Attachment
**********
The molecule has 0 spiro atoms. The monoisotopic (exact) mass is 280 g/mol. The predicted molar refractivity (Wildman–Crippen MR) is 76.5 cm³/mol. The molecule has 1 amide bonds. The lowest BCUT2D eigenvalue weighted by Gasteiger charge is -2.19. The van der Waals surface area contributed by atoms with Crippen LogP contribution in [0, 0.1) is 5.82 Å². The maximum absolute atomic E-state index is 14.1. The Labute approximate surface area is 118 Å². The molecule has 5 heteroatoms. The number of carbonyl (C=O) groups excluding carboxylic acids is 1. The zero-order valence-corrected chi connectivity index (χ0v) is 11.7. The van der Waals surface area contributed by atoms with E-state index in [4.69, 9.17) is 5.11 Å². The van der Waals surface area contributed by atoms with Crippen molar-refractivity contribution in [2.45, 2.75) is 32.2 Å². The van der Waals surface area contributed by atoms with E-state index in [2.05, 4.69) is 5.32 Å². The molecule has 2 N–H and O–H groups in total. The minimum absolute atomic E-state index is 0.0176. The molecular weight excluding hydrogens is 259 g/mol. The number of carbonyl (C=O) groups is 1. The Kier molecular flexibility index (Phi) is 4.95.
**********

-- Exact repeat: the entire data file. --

The molecule has 0 spiro atoms. The monoisotopic (exact) mass is 280 g/mol. The predicted molar refractivity (Wildman–Crippen MR) is 76.5 cm³/mol. The molecule has 1 amide bonds. The lowest BCUT2D eigenvalue weighted by Gasteiger charge is -2.19. The van der Waals surface area contributed by atoms with Crippen LogP contribution in [0, 0.1) is 5.82 Å². The maximum absolute atomic E-state index is 14.1. The Labute approximate surface area is 118 Å². The molecule has 5 heteroatoms. The number of carbonyl (C=O) groups excluding carboxylic acids is 1. The zero-order valence-corrected chi connectivity index (χ0v) is 11.7. The van der Waals surface area contributed by atoms with E-state index in [4.69, 9.17) is 5.11 Å². The van der Waals surface area contributed by atoms with Crippen molar-refractivity contribution in [2.45, 2.75) is 32.2 Å². The van der Waals surface area contributed by atoms with E-state index in [2.05, 4.69) is 5.32 Å². The molecule has 2 N–H and O–H groups in total. The minimum absolute atomic E-state index is 0.0176. The molecular weight excluding hydrogens is 259 g/mol. The number of carbonyl (C=O) groups is 1. The Kier molecular flexibility index (Phi) is 4.95.